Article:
Honey bee health
CANR's Delaney has the buzz on UD's new research apiary
9:28 a.m., June 20, 2012--Debbie Delaney has two million new best friends.
That’s the number of honey bees buzzing about in the recently opened University of Delaware research apiary, which joins an existing 30-colony teaching apiary on the university’s Newark Farm.
Plastic in the ocean
Delaney, a UD assistant professor of entomology and wildlife ecology, has been researching honey bees for years but continues to be amazed at their abilities, ranging from the way they precisely maintain colony temperature to their figure-eight dances that tell hive mates where to find patches of flowers and water.
She has a hunch that her insect friends have some undisclosed talents, too. For example, in her own backyard beekeeping, she has noticed that hives that swarm and split into separate colonies seem to have fewer mites than hives that don’t split up.
“Varroa mites are the single biggest threat to honey bee health. Most backyard beekeepers and commercial operations treat for mites,” says Delaney. “But I think mites can be reduced naturally by interrupting their brood cycle. Mites require bee brood for reproduction but the brood cycle is interrupted when colonies are split, thus slowing mite reproduction rates. This reduces the total number of mites in each new colony.”
Delaney doesn’t treat with miticides in her personal hives; she simply allows certain colonies in the apiary to swarm and make new colonies when they are so inclined, rather than repress such efforts. Although she relies on gut instinct in her own backyard, Delaney knows she can’t advise other beekeepers until she puts her theories to rigorous test.
That’s where the new research apiary comes in. Delaney received a $50,000 grant from the Environmental Protection Agency for the facility, which is operated in collaboration with a new apiary at Penn State University. Research at both locations will focus on non-chemical ways to manage parasites in small colonies. The goal is to reduce pesticide use by small beekeepers by as much as 80 percent.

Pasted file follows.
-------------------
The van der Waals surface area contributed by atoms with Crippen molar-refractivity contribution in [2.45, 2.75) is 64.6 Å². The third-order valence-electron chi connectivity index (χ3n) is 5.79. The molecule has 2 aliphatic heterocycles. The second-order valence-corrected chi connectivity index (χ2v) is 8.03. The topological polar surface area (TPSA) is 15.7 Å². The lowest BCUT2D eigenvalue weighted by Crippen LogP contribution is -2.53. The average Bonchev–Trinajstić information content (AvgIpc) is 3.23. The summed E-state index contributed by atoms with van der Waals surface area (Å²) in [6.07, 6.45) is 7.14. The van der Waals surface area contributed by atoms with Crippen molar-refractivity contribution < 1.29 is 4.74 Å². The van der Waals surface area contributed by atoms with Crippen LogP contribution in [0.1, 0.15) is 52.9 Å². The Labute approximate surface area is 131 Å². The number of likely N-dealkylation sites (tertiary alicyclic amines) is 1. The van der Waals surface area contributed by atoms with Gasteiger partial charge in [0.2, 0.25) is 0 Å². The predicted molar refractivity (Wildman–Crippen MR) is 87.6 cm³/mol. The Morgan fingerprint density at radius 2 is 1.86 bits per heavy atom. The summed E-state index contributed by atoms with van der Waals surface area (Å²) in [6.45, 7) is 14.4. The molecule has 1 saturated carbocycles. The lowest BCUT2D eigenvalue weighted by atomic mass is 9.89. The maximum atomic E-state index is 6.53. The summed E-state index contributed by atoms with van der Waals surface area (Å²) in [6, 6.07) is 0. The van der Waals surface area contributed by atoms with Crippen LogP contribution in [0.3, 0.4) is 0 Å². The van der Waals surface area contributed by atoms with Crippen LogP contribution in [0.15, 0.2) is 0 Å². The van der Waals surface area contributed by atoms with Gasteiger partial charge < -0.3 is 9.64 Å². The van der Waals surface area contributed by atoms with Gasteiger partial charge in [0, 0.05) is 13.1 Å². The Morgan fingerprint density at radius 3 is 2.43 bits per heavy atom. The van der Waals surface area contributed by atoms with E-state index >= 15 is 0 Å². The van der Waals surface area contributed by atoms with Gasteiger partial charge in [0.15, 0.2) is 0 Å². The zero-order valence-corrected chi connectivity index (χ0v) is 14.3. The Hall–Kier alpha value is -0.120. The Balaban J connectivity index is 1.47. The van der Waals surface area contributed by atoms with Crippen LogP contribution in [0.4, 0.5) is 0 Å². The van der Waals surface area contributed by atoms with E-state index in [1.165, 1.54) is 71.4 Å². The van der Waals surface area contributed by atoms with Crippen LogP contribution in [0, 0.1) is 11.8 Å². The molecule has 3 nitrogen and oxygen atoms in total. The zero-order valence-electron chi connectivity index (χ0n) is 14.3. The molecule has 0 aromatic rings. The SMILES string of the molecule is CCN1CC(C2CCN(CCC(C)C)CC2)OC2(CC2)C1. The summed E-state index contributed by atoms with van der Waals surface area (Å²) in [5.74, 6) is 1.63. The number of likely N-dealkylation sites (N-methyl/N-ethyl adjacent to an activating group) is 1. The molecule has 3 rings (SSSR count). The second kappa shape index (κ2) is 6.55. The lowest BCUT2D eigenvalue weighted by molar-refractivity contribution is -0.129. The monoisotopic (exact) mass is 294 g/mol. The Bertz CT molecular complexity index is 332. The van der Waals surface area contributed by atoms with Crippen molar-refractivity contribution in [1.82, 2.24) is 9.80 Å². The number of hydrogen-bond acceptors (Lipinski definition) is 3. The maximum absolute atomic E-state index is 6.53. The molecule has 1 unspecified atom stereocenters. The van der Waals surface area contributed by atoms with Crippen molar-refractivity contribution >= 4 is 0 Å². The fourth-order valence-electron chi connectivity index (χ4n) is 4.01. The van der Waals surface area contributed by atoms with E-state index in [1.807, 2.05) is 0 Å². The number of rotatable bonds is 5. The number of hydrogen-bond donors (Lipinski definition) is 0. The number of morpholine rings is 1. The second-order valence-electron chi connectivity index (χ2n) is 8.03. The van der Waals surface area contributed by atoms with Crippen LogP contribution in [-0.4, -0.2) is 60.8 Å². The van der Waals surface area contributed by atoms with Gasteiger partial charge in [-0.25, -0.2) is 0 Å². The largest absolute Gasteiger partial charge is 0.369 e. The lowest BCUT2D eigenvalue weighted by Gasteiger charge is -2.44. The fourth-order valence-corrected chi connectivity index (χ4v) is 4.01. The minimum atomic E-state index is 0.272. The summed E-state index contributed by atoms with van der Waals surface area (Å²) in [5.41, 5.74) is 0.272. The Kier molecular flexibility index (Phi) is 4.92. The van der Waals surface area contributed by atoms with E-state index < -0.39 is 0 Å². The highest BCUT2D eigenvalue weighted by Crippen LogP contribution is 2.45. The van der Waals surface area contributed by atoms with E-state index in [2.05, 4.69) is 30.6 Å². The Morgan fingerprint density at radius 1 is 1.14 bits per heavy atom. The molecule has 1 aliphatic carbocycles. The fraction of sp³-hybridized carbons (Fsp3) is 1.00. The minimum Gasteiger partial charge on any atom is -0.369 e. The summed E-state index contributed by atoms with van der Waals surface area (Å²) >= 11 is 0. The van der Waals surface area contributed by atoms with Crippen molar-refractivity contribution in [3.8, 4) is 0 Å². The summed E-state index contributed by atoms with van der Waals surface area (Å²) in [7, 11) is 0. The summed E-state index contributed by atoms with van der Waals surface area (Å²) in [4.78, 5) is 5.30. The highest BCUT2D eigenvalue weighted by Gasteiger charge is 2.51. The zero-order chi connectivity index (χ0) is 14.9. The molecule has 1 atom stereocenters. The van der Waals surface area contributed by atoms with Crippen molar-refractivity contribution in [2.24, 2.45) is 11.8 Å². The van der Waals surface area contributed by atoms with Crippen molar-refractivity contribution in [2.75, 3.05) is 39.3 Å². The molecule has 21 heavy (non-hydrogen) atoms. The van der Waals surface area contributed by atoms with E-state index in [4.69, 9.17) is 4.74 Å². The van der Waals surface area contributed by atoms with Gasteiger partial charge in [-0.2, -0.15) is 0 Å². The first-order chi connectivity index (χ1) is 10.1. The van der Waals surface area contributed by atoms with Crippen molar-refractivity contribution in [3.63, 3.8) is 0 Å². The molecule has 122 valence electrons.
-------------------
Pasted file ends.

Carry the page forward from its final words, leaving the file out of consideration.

Varroa mites are only the size of a small freckle but they can wreak havoc on hives. First reported in the U.S. in 1987, varroa mites are now the major killer of all bee colonies, wild or managed.
“I don’t think splitting and swarming is sufficient to control mites in large, commercial operations but our research project may show that it’s a good management practice for small-scale beekeeping,” says Delaney.
Historically, beekeepers have tried to prevent their bees from swarming because they thought the process was detrimental to honey production and pollination. But existing research already shows that colonies allowed to swarm show lower mite numbers and decreased bee mortality. Delaney’s research may help beekeepers look at apiaries as dynamic systems that require constant turn-over to stay healthy.
“I’m trying to re-define what’s considered to be a healthy apiary,” says Delaney. “We want to reduce the use of chemicals and create sustainable, long-term solutions to the issue of mites and other pests in honey bee colonies.”
Katy Evans is a new UD graduate student who will be overseeing the research apiary. She also will be managing varroa mite research at Penn State’s apiary, with assistance from researchers there. A 2009 graduate of the University of Florida, Evans most recently worked for the state of Florida as an African honey bee lab technician.
A Florida native, she says she is excited to be part of a varroa mite project because the pest is an even greater problem in Florida than here in Delaware. “It’s hotter in Florida, and gets hotter sooner,” says Evans. “This weakens the bees and gives the varroa mites a greater opportunity to infest the hives.”
“I’m really pumped about working in a brand-new apiary and being in charge of the project,” adds Evans. “I hope that our research is able to help small beekeepers better manage their hives.”
UD’s teaching apiary had a good winter and the number of colonies is up. However, this bucks the overall trend of declining honey bee populations. Since 2007, there has been a loss of approximately 33 percent of over-wintered colonies in the U.S. each year.
“Colony declines in domestic honey bees continues to be a major concern,” says Delaney. “We still don’t know the cause or causes. But our research project may give us a better understanding of the role that natural resistance plays in fighting disease or environmental stress, as well as a better understanding of genetic components that contribute to ‘survivor stock.’”
Article by Margo McDonough
Photo by Danielle Quigley